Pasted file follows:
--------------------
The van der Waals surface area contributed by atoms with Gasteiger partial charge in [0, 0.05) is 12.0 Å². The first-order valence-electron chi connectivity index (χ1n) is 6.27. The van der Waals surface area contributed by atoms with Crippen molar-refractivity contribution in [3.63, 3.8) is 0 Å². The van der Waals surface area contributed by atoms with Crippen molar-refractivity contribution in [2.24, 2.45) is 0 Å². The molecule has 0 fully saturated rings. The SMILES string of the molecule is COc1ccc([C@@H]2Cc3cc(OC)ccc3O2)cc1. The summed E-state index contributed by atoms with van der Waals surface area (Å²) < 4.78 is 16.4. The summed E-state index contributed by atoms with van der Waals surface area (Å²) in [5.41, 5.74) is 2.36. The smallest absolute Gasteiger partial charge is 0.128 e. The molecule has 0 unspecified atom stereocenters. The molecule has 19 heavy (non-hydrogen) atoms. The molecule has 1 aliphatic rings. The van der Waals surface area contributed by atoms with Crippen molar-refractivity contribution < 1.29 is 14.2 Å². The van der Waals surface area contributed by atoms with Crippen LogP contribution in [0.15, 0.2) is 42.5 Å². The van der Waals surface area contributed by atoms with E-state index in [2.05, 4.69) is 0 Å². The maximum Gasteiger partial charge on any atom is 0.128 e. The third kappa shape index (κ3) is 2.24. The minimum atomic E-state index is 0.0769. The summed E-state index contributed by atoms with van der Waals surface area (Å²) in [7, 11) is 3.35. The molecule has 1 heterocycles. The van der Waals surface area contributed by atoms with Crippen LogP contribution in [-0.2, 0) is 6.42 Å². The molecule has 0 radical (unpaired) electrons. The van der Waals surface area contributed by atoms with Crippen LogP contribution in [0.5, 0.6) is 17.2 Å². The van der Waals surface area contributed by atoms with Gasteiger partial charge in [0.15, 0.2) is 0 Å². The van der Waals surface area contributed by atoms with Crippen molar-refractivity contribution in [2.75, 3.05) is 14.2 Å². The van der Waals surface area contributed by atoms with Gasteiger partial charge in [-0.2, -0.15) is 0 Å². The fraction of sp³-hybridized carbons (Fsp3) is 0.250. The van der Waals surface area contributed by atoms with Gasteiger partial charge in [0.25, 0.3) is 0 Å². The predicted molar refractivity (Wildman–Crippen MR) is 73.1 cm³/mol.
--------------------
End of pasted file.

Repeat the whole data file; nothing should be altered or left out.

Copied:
The van der Waals surface area contributed by atoms with Gasteiger partial charge in [0, 0.05) is 12.0 Å². The first-order valence-electron chi connectivity index (χ1n) is 6.27. The van der Waals surface area contributed by atoms with Crippen molar-refractivity contribution in [3.63, 3.8) is 0 Å². The van der Waals surface area contributed by atoms with Crippen molar-refractivity contribution in [2.24, 2.45) is 0 Å². The molecule has 0 fully saturated rings. The SMILES string of the molecule is COc1ccc([C@@H]2Cc3cc(OC)ccc3O2)cc1. The summed E-state index contributed by atoms with van der Waals surface area (Å²) < 4.78 is 16.4. The summed E-state index contributed by atoms with van der Waals surface area (Å²) in [5.41, 5.74) is 2.36. The smallest absolute Gasteiger partial charge is 0.128 e. The molecule has 0 unspecified atom stereocenters. The molecule has 19 heavy (non-hydrogen) atoms. The molecule has 1 aliphatic rings. The van der Waals surface area contributed by atoms with Crippen molar-refractivity contribution < 1.29 is 14.2 Å². The van der Waals surface area contributed by atoms with Crippen LogP contribution in [0.15, 0.2) is 42.5 Å². The van der Waals surface area contributed by atoms with E-state index in [2.05, 4.69) is 0 Å². The maximum Gasteiger partial charge on any atom is 0.128 e. The third kappa shape index (κ3) is 2.24. The minimum atomic E-state index is 0.0769. The summed E-state index contributed by atoms with van der Waals surface area (Å²) in [7, 11) is 3.35. The molecule has 1 heterocycles. The van der Waals surface area contributed by atoms with Crippen LogP contribution in [-0.2, 0) is 6.42 Å². The molecule has 0 radical (unpaired) electrons. The van der Waals surface area contributed by atoms with Crippen LogP contribution in [0.5, 0.6) is 17.2 Å². The van der Waals surface area contributed by atoms with Gasteiger partial charge in [0.15, 0.2) is 0 Å². The van der Waals surface area contributed by atoms with Crippen molar-refractivity contribution in [2.75, 3.05) is 14.2 Å². The van der Waals surface area contributed by atoms with Gasteiger partial charge in [-0.2, -0.15) is 0 Å². The fraction of sp³-hybridized carbons (Fsp3) is 0.250. The van der Waals surface area contributed by atoms with Gasteiger partial charge in [0.25, 0.3) is 0 Å². The predicted molar refractivity (Wildman–Crippen MR) is 73.1 cm³/mol.